The first mention of the newest online communication application, Discord, dates back to 2015. As Ventrillo, Skype and other voice-chat applications plateaued in terms of popularity, Jason Citron and Stan Vishnevsky brainstormed the idea of Discord, a new chat application tailored for gamers. Advertising this service for gamers, Discord has become an effective means for clans, guilds, and entire communities to communicate with one another in real time chatrooms and voice channels, all but killing the need for forums and most websites.
In 2022, Discord is not just for gamers anymore. There are thousands of servers now dedicated to different things, including, but not limited to, business, stocks, books, programming, technology, cryptocurrency, and more. The fields of interest are limitless, and Discord’s servers do well to accommodate those interests.
Among the communities who benefit from Discord, creative writers also get to enjoy the applications’ wide array of tools. It also allows them to connect and collaborate with their peers and mentors in unique ways. Here are just some ways the Discord I am a part of has used the server to further our creativity.
- Easy Archiving Tool: Assuming you label everything appropriately (uploaded files, posts, @role mentions, etc.), it is very easy to archive any of the work you do, and the relevant content you post and share. Members of my server use Google Drive to draft their stories, manuscripts, and logs. When you dedicate a channel specifically to archiving written work and links for things like Google Docs, it becomes very easy to organize everything chronologically and recall them for further viewing.
- Markdown: Discord uses a very simple text formatting system called Markdown. Several of you are likely familiar with Markdown already, but for those who aren’t — Markdown uses simple in-text code to help Bold, Italicize, Blockquote, and more. The list of syntax that Markdown uses fits on a single page, but what it can do is more than what most will need when posting stories and organizing dialogue within Discord itself.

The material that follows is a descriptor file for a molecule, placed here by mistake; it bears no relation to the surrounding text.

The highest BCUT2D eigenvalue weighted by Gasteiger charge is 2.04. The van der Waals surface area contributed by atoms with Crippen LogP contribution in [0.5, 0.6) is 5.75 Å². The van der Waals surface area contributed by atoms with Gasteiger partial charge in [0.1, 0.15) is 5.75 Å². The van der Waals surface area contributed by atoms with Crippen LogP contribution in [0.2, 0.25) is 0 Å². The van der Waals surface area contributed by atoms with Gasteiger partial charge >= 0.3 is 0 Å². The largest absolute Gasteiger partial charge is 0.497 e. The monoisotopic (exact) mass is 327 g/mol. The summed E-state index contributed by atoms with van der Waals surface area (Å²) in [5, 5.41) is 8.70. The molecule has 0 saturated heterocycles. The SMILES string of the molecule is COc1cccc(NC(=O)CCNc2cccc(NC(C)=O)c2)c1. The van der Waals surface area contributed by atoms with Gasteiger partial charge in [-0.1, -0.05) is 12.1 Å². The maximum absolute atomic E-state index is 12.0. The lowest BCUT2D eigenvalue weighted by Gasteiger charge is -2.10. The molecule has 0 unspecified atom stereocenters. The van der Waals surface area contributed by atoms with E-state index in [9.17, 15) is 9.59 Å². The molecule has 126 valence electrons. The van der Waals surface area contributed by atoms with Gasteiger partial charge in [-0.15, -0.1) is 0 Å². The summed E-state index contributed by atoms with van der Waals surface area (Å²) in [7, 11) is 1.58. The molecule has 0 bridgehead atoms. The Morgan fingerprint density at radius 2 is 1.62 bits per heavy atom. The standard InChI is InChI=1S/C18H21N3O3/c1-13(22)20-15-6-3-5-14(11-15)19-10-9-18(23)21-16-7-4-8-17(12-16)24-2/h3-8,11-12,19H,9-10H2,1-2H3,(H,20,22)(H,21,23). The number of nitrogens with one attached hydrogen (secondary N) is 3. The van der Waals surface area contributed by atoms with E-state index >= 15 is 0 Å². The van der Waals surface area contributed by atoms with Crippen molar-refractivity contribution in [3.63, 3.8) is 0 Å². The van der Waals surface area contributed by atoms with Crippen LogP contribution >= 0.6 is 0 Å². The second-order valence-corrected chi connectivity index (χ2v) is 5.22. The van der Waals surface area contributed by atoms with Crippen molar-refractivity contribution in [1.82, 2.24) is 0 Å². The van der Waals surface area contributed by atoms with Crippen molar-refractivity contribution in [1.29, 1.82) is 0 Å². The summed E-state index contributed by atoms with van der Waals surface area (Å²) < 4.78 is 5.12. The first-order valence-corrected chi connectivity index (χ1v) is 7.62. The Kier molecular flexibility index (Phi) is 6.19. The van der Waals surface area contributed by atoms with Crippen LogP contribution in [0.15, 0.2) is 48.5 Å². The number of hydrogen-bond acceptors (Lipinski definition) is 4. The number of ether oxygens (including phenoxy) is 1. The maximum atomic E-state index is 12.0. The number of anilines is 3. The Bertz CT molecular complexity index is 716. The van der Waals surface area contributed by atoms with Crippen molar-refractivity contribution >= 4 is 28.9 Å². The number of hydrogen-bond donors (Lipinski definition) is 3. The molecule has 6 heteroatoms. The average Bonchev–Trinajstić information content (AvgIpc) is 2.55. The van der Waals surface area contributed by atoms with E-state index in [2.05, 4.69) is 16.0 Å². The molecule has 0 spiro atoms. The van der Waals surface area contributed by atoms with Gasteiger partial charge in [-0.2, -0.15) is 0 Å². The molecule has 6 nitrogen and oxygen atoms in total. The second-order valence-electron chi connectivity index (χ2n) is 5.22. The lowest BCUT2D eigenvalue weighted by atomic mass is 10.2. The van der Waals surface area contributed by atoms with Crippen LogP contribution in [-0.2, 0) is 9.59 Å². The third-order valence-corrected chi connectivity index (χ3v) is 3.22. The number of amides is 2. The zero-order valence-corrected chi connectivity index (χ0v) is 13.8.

- An Army of Bots: One thing that Discord does relatively well is allow programmers to customize their own server bots for better autonomy. Discord Bots are ridiculously easy to find and add to your server, and the number of things they do can be incredible. My personal favorites are ApolloBot, which can help organize calendar events and add them directly to your personal scheduler. I also like Talos for how highly customizable it is, and its connectivity to NaNoWriMo.
- Discord Threads: One of the most recent tools to be patched into Discord. Server members can create temporary discord channels or ‘Threads’ that automatically archive themselves after a set number of hours (or days if your server is boosted). These threads are extremely handy for hosting entire conversations between only the members who’re interested in partaking in said conversation, without causing extreme bloats in text channels. We often use Threads to host sessions of collaborative drafting or roleplaying (no, not erotic roleplay — that’s just filthy).
Whether you decide to host your own server, one cannot deny how flexible Discord is overall and how useful it is for friend groups and communities. These tools are not just exclusive to gamers. I encourage you to at least look into the tools Discord offers for free when you’re building your network of writers, clients, and peers.
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